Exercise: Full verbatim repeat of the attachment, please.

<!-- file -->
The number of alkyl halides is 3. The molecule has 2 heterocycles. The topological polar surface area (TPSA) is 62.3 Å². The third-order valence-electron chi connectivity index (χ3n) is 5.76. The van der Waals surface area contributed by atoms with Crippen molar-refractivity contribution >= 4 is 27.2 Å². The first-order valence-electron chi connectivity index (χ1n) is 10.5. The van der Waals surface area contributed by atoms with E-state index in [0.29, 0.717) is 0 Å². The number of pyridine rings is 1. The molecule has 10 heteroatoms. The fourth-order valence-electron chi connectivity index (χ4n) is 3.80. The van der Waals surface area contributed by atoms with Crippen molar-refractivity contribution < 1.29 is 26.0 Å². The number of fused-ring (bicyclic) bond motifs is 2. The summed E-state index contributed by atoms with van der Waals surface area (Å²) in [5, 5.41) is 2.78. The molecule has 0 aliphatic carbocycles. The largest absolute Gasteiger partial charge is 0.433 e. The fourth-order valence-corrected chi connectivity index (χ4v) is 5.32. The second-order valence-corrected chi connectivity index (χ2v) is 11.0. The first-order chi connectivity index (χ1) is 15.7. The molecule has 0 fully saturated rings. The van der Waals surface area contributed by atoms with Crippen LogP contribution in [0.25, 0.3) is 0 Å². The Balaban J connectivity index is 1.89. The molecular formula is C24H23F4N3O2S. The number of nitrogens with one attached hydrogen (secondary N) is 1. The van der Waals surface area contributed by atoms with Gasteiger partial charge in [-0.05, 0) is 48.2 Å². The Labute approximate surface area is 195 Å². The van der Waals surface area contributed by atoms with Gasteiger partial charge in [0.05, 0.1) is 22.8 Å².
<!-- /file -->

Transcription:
The number of alkyl halides is 3. The molecule has 2 heterocycles. The topological polar surface area (TPSA) is 62.3 Å². The third-order valence-electron chi connectivity index (χ3n) is 5.76. The van der Waals surface area contributed by atoms with Crippen molar-refractivity contribution >= 4 is 27.2 Å². The first-order valence-electron chi connectivity index (χ1n) is 10.5. The van der Waals surface area contributed by atoms with E-state index in [0.29, 0.717) is 0 Å². The number of pyridine rings is 1. The molecule has 10 heteroatoms. The fourth-order valence-electron chi connectivity index (χ4n) is 3.80. The van der Waals surface area contributed by atoms with Crippen molar-refractivity contribution < 1.29 is 26.0 Å². The number of fused-ring (bicyclic) bond motifs is 2. The summed E-state index contributed by atoms with van der Waals surface area (Å²) in [5, 5.41) is 2.78. The molecule has 0 aliphatic carbocycles. The largest absolute Gasteiger partial charge is 0.433 e. The fourth-order valence-corrected chi connectivity index (χ4v) is 5.32. The second-order valence-corrected chi connectivity index (χ2v) is 11.0. The first-order chi connectivity index (χ1) is 15.7. The molecule has 0 fully saturated rings. The van der Waals surface area contributed by atoms with Crippen LogP contribution in [0.25, 0.3) is 0 Å². The Balaban J connectivity index is 1.89. The molecular formula is C24H23F4N3O2S. The number of nitrogens with one attached hydrogen (secondary N) is 1. The van der Waals surface area contributed by atoms with Gasteiger partial charge in [-0.05, 0) is 48.2 Å². The Labute approximate surface area is 195 Å². The van der Waals surface area contributed by atoms with Gasteiger partial charge in [0.05, 0.1) is 22.8 Å².